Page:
Samovar in Russia has long been associated with Tula, although the name of the creator of this very important household appliance is still unknown. However, many native inhabitants remember the names of the Lisitcin Brothers — Nazar and Ivan. In 1778 they founded the first industrial samovar production — it was the production of hot water boilers.
Soon other similar enterprises were organized in the city. By the end of the XIX century, there were more than fifty enterprises, the most famous were the manufacturers Batashev, Teile, Shemarin. Samovars were made from copper and melchior, and specimens intended for high-ranking persons were covered with gold or silver.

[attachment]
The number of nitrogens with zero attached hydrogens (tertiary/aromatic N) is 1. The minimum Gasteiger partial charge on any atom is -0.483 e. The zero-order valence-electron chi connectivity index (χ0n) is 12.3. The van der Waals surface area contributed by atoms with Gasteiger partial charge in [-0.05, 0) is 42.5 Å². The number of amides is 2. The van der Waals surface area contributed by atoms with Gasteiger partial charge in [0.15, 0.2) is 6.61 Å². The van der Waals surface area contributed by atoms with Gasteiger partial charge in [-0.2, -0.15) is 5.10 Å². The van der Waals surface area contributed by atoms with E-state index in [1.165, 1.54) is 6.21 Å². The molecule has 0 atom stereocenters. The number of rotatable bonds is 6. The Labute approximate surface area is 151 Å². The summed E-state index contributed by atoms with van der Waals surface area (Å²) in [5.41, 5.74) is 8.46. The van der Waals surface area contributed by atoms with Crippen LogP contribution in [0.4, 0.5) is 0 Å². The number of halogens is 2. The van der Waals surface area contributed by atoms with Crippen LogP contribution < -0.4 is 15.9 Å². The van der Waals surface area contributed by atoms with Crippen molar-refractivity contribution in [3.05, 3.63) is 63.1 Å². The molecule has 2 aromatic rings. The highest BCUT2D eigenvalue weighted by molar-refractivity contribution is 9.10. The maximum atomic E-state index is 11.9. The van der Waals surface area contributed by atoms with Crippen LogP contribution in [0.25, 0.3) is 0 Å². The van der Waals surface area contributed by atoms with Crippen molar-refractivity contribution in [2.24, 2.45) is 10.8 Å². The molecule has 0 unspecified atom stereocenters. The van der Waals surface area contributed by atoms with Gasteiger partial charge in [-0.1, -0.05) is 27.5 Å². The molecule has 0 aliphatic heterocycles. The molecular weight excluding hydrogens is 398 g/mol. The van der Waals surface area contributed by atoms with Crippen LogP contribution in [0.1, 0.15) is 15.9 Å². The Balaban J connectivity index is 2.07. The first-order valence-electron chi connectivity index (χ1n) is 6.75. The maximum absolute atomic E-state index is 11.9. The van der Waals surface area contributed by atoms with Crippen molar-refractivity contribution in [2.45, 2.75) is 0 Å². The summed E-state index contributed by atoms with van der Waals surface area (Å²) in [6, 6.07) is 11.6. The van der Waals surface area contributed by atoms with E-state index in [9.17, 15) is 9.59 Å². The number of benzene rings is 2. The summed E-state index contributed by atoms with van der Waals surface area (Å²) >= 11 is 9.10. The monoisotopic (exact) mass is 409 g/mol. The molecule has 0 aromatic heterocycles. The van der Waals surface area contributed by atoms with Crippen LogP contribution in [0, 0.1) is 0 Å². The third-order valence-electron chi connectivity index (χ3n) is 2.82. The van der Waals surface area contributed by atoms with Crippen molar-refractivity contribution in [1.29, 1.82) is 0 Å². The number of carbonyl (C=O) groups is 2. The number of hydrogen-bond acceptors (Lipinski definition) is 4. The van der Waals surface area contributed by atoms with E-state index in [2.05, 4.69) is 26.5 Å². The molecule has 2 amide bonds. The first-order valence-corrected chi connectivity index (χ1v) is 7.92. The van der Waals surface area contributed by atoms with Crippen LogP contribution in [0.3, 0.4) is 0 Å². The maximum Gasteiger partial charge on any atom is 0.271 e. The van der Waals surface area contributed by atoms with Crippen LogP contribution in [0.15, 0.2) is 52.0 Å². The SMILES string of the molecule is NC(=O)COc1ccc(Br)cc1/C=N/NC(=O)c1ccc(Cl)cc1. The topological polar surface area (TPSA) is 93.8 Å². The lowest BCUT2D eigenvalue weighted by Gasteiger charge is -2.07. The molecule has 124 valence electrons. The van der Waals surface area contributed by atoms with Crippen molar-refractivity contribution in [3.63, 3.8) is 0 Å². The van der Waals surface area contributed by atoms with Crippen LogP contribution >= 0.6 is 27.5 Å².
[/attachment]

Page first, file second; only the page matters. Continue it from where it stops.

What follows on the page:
Samovars became a symbol of the wealthy Russian family. In city and country houses, the samovar was an attribute of holiday and joy. There were many different types of samovars: road samovars, coffee-samovars, kitchen or tavern samovars and small «egoists» which intended for one or two persons.
Tea boiled with water from Tula samovar is extremely tasty and fragrant — that's why Tula samovars are so popular today.
Old traditions exist in Tula until now.